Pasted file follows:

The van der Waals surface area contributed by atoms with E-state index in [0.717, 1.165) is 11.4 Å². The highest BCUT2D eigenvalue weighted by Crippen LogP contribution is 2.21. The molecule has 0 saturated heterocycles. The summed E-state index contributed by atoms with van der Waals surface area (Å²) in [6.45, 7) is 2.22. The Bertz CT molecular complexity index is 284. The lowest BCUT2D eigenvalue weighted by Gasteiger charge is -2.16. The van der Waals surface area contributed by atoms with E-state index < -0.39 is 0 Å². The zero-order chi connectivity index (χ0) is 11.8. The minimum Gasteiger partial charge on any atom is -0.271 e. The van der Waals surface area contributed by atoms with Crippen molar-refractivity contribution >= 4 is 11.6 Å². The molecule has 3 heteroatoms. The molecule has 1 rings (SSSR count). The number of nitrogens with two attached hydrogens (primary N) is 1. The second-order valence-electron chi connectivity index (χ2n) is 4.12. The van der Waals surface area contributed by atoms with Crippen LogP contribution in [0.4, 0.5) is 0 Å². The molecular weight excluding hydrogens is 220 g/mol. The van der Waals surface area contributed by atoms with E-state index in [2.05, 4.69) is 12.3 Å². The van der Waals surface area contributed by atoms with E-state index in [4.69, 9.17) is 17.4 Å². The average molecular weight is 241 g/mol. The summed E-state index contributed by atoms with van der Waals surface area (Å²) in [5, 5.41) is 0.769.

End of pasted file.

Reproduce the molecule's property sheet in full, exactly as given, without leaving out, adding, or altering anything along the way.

The van der Waals surface area contributed by atoms with E-state index in [0.717, 1.165) is 11.4 Å². The highest BCUT2D eigenvalue weighted by Crippen LogP contribution is 2.21. The molecule has 0 saturated heterocycles. The summed E-state index contributed by atoms with van der Waals surface area (Å²) in [6.45, 7) is 2.22. The Bertz CT molecular complexity index is 284. The lowest BCUT2D eigenvalue weighted by Gasteiger charge is -2.16. The van der Waals surface area contributed by atoms with E-state index < -0.39 is 0 Å². The zero-order chi connectivity index (χ0) is 11.8. The minimum Gasteiger partial charge on any atom is -0.271 e. The van der Waals surface area contributed by atoms with Crippen molar-refractivity contribution >= 4 is 11.6 Å². The molecule has 3 heteroatoms. The molecule has 1 rings (SSSR count). The number of nitrogens with two attached hydrogens (primary N) is 1. The second-order valence-electron chi connectivity index (χ2n) is 4.12. The van der Waals surface area contributed by atoms with Crippen LogP contribution in [0.4, 0.5) is 0 Å². The molecular weight excluding hydrogens is 220 g/mol. The van der Waals surface area contributed by atoms with E-state index in [2.05, 4.69) is 12.3 Å². The van der Waals surface area contributed by atoms with E-state index in [4.69, 9.17) is 17.4 Å². The average molecular weight is 241 g/mol. The summed E-state index contributed by atoms with van der Waals surface area (Å²) in [5, 5.41) is 0.769.